As of late, I haven’t been the same person. The last few months have been filled with transition. Graduating my master’s program, ending my GA of two years, and moving out of San Diego. To say the least, it’s been a period of exploration and redefining who I am.
I am a 26 year old male Latino from Southern California. First-generation college student with a master’s degree. And I am unemployed. I guess the unemployed part gets to me at times, but only on rainy days like today. My goal is to work in higher education providing students, families, and surrounding community with access to a better life through education. My dreams are to attain a doctorate, teach in either a tenure or adjunct role, and sometime later in life, maybe 30 years from now, become a VPSA.
In order for that to happen I need to find Job One. I’ll be honest; my job search has been tough. It has tested my emotional intelligence. I didn’t think I would still be searching six months after graduating. That’s life. I take it in stride, everything is a learning experience and an opportunity to improve. I’ve received job interviews, an offer, and many rejections. Rejections are good right?
They say you get stronger with every heartbreak; and I think it’s true. From these rejections, I solicit feedback, helping to improve who I am as a candidate and professional. It’s definitely humbling, but it’s also a sign of the times. Currently, I am typing this from my local public library. I look to my left, there is a person on monster.com looking through job postings, and two computers to the right there is a man working on his resume. People are struggling, in this hard economic time people are losing homes, cars, electricity, and more importantly hope.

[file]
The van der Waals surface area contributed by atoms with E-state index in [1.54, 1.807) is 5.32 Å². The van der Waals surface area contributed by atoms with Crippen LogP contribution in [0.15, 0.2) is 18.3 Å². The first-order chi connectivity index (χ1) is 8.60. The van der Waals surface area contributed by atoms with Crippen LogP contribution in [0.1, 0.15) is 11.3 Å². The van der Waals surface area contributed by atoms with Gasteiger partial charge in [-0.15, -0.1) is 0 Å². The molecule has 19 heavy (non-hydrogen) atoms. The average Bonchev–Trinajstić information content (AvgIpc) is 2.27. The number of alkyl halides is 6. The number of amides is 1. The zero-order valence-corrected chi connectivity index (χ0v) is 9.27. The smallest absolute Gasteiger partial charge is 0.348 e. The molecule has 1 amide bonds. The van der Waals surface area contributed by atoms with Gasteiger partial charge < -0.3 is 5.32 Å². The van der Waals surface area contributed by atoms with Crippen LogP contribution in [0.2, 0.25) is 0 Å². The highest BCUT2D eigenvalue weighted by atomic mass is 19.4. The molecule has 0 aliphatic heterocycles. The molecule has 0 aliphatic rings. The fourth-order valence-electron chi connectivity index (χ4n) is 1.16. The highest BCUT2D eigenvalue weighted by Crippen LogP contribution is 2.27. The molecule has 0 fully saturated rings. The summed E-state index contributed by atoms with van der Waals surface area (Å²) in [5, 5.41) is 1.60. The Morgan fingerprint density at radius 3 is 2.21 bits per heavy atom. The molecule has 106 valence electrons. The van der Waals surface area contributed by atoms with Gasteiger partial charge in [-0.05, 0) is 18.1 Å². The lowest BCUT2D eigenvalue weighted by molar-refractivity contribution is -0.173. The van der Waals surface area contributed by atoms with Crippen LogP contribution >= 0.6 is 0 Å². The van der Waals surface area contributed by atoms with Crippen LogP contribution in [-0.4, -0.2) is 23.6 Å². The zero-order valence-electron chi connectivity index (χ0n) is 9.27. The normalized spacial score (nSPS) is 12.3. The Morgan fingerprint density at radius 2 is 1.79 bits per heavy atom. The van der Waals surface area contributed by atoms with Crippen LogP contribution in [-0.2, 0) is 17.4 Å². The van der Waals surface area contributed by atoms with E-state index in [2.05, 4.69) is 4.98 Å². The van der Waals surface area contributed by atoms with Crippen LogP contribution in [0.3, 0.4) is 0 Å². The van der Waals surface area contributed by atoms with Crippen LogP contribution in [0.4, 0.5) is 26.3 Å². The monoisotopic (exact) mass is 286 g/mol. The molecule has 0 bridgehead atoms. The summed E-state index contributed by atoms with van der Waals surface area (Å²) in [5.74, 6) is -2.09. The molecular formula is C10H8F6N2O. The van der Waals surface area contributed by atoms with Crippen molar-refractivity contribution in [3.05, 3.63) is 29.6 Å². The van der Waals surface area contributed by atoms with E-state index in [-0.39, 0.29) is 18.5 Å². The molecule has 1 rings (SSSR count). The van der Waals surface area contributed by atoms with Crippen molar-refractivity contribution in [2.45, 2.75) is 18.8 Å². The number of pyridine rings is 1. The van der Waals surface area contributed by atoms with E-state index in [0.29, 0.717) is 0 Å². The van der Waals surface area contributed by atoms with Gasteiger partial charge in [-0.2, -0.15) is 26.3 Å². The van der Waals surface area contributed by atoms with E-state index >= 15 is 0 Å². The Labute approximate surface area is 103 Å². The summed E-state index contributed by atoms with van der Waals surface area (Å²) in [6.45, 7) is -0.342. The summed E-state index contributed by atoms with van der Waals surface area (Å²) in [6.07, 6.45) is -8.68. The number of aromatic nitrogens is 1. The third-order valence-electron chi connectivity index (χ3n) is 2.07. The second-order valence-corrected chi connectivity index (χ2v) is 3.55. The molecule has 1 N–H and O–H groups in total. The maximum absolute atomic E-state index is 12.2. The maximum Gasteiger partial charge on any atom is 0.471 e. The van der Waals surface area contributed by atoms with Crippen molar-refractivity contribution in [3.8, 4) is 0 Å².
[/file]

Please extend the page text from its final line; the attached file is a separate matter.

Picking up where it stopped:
When I reflect on my situation, I realize it isn’t that bad. I have been privilege to attend college, travel, and pursue a career in student affairs. Employment is temporary, so I can’t stay hung up on the unemployed thing. With all this free time, I have dedicated it to being a better son and brother. For the last few weeks I have spent nearly every day with my brother. Picking him up from school, going to the library, and hitting the gym. I get great satisfaction from this. I feel ever since I turned 18, I’ve been wanting to be independent. Moving out of my parent’s house a sophomore. Moving to Iowa City, after graduation, then return to California. And even though I returned to So Cal, my graduate program took up most of my time. I’ve felt guilty for neglect my family. Now with so much added time, I have the opportunity to reengaged in meaningful relationships, and be a better big brother. So I guess it took this long to re-establish my relationships with family and move towards interdependence…Chickering, you genius.
I am excited for my future. Just like an undrafted free agent, I’m just waiting for a team to approach me so I can prove my worth. I’ve never thought of giving up. I am not a quitter. Although my journey is only starting, I have come a long way. I still count my blessings and accomplishments. I am supported by my family, partner, friends, and mentors. With that kind of support, I can accomplish anything. Time to keep doin’ work and staying on the grind. I do it for myself and everyone else. Resiliency and motivation is key.
After a few months hiatus, I am back on the blog scene. I know who I am, understand my potential, and will continue to make a difference, title or no title. Special, shout out to the #sachat community for re-energizing me.
Two quick plugs:
1) If you are in So Cal, register for the Western Regional Careers in Student Affairs day on October 22nd, check out some awesome workshops and panels. Here’s the link WRCSAD Conference
2) If you are looking to volunteer some time check out Project Access. With my free time, I have connected with Project Access, Inc. a non-profit that works to Educate, Employ, and Empower people. It is a holistic community development program in low socio-economic areas.